Treasury Laws Amendment (News Media and Digital Platforms Mandatory Bargaining Code) Bill 2021
Thirty-two years ago, on a cold June day, scientists in Melbourne succeeded in realising a project that had been in the making since the mid 1970s. It started out as idle speculation. But interest grew over the years as the possibilities became clear and obstacles were overcome. By the late 1980s the project secured enough support and funding for it to become a reality. So on that June morning in 1989 a computer at the University of Melbourne established a connection to a NASA satellite, which in turn connected to a computer at the University of Hawaii. Australia had joined the internet. In the months that followed the connection was upgraded and more universities were brought in. The Australian Research Council and the CSIRO both contributed funding and before the year was out our first internet service providers were established, allowing businesses and individuals to connect to the internet in their own right. Since then the internet has transformed our society, our economy and the way that we live. But one effect is already clear: the internet can enable much greater competition in some markets but greater concentration in others.
Market concentration is already one of the most difficult and enduring economic policy issues in this country. A small number of large corporations dominate many of our markets: the big four banks, the supermarkets, the airlines, electricity providers, gas companies and fuel companies. Concentration allows each to exercise market power—power they would not possess in a truly competitive market, power they can use to exploit their stakeholders. Suppliers are often squeezed to the point of bankruptcy, as our dairy farmers can attest. Employees are required to work harder without the wage rises they deserve, as many workers will tell you. Customers pay top dollar for often mediocre service and mediocre products, as anyone with an electricity bill will know. And governments are squeezed to provide a favourable regulatory and tax setting. The winners from market power are corporate executives and shareholders.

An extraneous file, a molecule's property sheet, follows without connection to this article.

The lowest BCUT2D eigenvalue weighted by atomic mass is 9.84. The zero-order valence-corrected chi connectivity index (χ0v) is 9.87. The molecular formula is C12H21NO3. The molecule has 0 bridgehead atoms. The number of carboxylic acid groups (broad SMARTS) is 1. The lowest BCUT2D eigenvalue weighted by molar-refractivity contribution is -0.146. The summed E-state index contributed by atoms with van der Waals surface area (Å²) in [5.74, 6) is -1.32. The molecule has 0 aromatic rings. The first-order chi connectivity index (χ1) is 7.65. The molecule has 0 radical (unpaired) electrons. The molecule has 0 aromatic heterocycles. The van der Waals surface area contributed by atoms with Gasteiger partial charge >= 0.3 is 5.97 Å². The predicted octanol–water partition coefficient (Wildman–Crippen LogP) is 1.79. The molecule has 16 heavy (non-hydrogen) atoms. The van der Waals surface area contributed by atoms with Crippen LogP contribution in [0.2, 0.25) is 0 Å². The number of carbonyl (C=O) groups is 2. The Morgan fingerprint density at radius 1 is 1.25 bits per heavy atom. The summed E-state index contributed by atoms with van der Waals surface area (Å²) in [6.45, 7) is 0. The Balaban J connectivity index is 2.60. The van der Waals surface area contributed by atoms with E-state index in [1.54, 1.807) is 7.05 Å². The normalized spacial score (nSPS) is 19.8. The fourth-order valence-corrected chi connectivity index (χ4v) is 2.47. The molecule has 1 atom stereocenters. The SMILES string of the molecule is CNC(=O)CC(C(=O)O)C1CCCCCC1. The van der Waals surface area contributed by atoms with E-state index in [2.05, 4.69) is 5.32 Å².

We are now approaching the 30th anniversary of the National Competition Policy, but we have not made enough progress towards a truly competitive Australian economy. We still have an economy that suffers from too little competition, too little innovation and too little market reform. For all the benefits the internet has brought and will continue to bring to Australia, it can also cause harm through increased concentration. We must act now to intervene, to regulate and to prevent the increasing concentration of market power, before it is too late.
The default structure for tech is a natural monopoly, a winner-takes-all market that Google, for example, enjoys with search and Facebook enjoys with its social network. Unlike past monopolies these businesses don't squeeze consumers into paying top dollars for their services. They use their market power in a different way; they compel users to give up their privacy. The price the public pay for Google and Facebook services is giving up their privacy. Business pays in other ways. The news media has paid most dearly. Their content has been stolen and reused by digital platforms, who earn advertising revenue from the content but pay little, if any, compensation to the news publishers. Publishers have been unable to challenge this practice out of fear that they will be cut off from Google or Facebook, risking their entire business. This was happening while 'the rivers of gold' were drying up with publishers and many of them were struggling to survive. The last decade has been one of consolidation as news publishers merged and closed, and embarked on waves of redundancies.